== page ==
Alma knows she's fully reached mid-life crisis when she begins questioning the relevancy of her life. Sure, she's a beloved wife and published author, but something feels missing. Her book's deadline has passed, and she still has no book to show for it. While she loves her husband, she receives a disturbing call from an anonymous woman, stating that the woman had slept with Alma's husband and transmitted AIDS to him. In the midst of all of this, Alma begins learning about a woman, Isabel, who volunteered to travel from Spain to the Americas to bring the Smallpox vaccine to those who needed it. Isabel, along with the 22 orphan boys from the orphanage where she's devoted her life, embark on a 2 year voyage to save the world from Smallpox. As Alma learns of Isabel, her own husband, Richard, leaves for the Dominican Republic to embark on a similar voyage where, once in the DR, he will work in an AIDS clinic. As Alma's life intersects with Isabel's, she learns how great a cost "saving the world" brings with it.I did enjoy this book, but for the first 150 pages or so, nothing much happened. Isabel's story remained pretty static--shipbound days with antsy orphans. Alma's life didn't differ much either--stress of not writing a book and worrying about her neighbors health. Towards the end of the book, lots of real action starting taking place, but it almost seemed out of place after such a long and drawn out beginning. I found both Alma and Isabel slightly boring--they weren't very complex people and didn't experience much in the way of change by the story's end. I thought this book could have been great, and I was certainly interested in the subject. However, it was an "almost" book to me. It was almost life-changing. Almost interesting. Almost important. But it never quite reached the point of being any of those things. While I liked it, it was something of a disappointment.


Honestly, this book probably deserves more stars. It is beautifully written, and, unlike some of the other reviewers, I liked the back and forth between the two stories/time periods. The themes of the present day events are illuminated by the events in Isabel's story; Alma's story would certainly lose something if readers were not able to read the novel she is working on.But I don't plan on re-reading it, and I can't think of friends to whom I'd recommend it off-hand.It was ultimately much more sad than I'd expected, either from the cover copy or from the beginning of the novel itself. In fact, the tragedies of the latter half of the novel seemed to undermine the hopefulness so much a part of the beginning.


I found this book frustrating and unsatisfying. While I understand the comparisons the author was trying to make, those comparisons were not strong enough to justify the "ping-ponging" of the reader between the two stories. Alma's story, the best told of the two tales might have interested me if it had been told in isolation. (In fact, either story might have interested me in isolation.) But, all of my investment in the story line was lost when when suddenly jolted into the second plot. Apparently the authors' intent was to assist the reader in linking the women of the two plots, but that linkage seemed forced and contrived. Her principal point also seemed forced and contrived. (Assuming that I am correct in my belief that the principal point is how the nature of activism [for lack of a better word] has changed while the nature of humankind -- and the nature of epidemics has not changed.) It's too bad, she could have made some strong and interesting comparisons between the corporation's handling of the AIDS epidemic and the King's handling of the smallpox epidemic.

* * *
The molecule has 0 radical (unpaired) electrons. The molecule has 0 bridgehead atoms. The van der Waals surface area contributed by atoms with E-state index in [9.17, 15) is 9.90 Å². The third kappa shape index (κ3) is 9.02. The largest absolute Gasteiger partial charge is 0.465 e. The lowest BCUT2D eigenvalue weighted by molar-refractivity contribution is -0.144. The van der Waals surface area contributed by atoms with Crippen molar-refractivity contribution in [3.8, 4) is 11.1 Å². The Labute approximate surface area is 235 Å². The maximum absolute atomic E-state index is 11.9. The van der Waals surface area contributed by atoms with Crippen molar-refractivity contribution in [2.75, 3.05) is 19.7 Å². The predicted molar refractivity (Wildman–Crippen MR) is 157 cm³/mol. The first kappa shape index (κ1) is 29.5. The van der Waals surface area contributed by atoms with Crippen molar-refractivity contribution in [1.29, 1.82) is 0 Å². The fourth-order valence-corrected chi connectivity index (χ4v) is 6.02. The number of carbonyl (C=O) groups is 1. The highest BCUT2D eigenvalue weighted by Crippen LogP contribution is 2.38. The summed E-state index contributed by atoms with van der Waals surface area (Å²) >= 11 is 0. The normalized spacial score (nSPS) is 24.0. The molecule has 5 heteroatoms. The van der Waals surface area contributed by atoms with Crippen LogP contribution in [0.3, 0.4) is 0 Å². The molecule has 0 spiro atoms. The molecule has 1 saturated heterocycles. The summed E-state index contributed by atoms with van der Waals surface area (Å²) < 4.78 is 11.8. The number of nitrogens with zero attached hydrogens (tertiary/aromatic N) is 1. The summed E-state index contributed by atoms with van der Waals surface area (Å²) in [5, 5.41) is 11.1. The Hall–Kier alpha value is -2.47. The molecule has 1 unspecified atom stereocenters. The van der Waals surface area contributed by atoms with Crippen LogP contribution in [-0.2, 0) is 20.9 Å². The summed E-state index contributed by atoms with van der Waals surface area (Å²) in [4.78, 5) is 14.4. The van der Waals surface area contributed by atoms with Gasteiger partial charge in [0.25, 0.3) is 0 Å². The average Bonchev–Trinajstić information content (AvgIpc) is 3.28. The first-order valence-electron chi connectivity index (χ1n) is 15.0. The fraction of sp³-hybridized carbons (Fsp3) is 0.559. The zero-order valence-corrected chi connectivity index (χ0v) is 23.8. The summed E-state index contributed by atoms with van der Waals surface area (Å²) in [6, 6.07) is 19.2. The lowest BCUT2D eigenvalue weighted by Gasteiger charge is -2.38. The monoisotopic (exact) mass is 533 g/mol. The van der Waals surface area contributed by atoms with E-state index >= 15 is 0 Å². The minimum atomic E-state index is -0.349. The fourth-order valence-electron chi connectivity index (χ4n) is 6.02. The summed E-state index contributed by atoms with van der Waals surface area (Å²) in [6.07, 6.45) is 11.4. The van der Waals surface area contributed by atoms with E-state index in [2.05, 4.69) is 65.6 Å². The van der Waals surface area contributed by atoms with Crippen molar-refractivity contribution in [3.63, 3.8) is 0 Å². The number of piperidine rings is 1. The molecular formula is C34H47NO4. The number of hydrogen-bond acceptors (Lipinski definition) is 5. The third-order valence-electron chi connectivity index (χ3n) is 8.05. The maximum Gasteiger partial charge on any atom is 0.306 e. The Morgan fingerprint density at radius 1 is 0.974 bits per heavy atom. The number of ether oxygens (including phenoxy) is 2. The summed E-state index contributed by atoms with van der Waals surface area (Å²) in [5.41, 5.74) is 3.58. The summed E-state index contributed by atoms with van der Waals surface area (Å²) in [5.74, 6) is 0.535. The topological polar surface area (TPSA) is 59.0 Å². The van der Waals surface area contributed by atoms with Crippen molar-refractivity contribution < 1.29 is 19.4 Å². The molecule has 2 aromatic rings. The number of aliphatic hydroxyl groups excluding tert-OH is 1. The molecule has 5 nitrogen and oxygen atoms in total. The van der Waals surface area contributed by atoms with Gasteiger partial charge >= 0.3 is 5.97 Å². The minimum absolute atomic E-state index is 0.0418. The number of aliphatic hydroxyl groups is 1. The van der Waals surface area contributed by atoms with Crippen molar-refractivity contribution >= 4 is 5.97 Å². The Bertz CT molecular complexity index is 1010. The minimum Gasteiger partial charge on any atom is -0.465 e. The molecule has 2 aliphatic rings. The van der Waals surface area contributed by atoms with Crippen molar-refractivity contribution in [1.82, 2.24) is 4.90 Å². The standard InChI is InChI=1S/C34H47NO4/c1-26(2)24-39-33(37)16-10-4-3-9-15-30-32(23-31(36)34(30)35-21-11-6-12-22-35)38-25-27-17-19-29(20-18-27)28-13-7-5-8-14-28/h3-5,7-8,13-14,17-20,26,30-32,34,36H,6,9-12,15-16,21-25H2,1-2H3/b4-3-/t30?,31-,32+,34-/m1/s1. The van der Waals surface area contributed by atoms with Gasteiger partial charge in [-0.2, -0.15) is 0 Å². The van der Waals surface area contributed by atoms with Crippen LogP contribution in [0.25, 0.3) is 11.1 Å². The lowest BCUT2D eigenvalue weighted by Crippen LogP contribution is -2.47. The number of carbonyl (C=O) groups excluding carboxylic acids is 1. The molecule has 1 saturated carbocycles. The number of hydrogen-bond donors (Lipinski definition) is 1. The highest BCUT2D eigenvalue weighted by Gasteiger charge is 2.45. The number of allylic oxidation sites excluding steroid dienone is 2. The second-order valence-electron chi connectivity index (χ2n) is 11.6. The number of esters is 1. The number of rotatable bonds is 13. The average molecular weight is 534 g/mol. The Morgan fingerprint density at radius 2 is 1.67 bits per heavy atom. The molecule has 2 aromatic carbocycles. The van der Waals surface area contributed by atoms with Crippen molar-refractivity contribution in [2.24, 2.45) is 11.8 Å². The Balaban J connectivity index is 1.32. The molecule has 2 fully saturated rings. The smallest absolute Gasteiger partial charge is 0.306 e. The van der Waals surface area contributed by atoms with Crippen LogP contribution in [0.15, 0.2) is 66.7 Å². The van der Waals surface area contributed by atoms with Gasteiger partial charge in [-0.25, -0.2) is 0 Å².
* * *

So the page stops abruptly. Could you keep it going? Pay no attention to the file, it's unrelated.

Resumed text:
I loved In the Time of the Butterflies, so when my brand-new library card and I came upon a Julia Alvarez book I'd never heard of, we decided to give it a try.Well...In the Time of the Butterflies this book ain't. There's very little action, and it switches back and forth between its two stories without really doing a good enough job of unifying the two. We start out reading the story of Alma, a modern-day Dominican woman living in Vermont, trying and failing to finish the novel she's been promising to her publisher for years. Her publisher wants a saga novel about a Dominican family, but Alma keeps getting distracted by the story of the Spanish Royal Philanthropic Expedition to carry smallpox vaccine to the New World in the 1800s. It seems a nun named Isabel had come along to supervise the young boys who served as a living chain of vaccine carriers, and while Isabel is barely a footnote in the books Alma has read, she's fascinated by this lone woman traveling in a world of men. The book then shifts to Isabel's story, and we learn about how she was able to talk her way onto the ship to accompany the boys from her orphanage so that they are not left without a nurturing, mothering influence as they head off into the great unknown. It really feels like Alvarez wants us to relate more to Alma's story; it's the present-day one and Alma is clearly a stand-in for Alvarez herself and it's never even completely clear from the book whether we're truly reading Isabel's thoughts or whether the Isabel chapters are actually the novel Alma eventually sets out to write about her. Nevertheless, Alma's chapters are generally slow and tedious - she's just too selfish, self-centered, and boring with her writer's block and her marital dissatisfaction and her overall desire for everyone to leave her alone. Isabel's story is where most of the action lies, yet it's written in a way that keeps the reader at arm's length the whole time. And when Alma's story does begin seeing some action, it's too little too late, and I just don't have the sympathy for her that I need to have to feel compelled by the things that happen to her.For all I'm being hard on this book in this review, though, it's not as bad as I'm making it out to be. Isabel's story in particular was fascinating to read - I think I just would have rather had a story about her than this alternating-narrator business I got instead.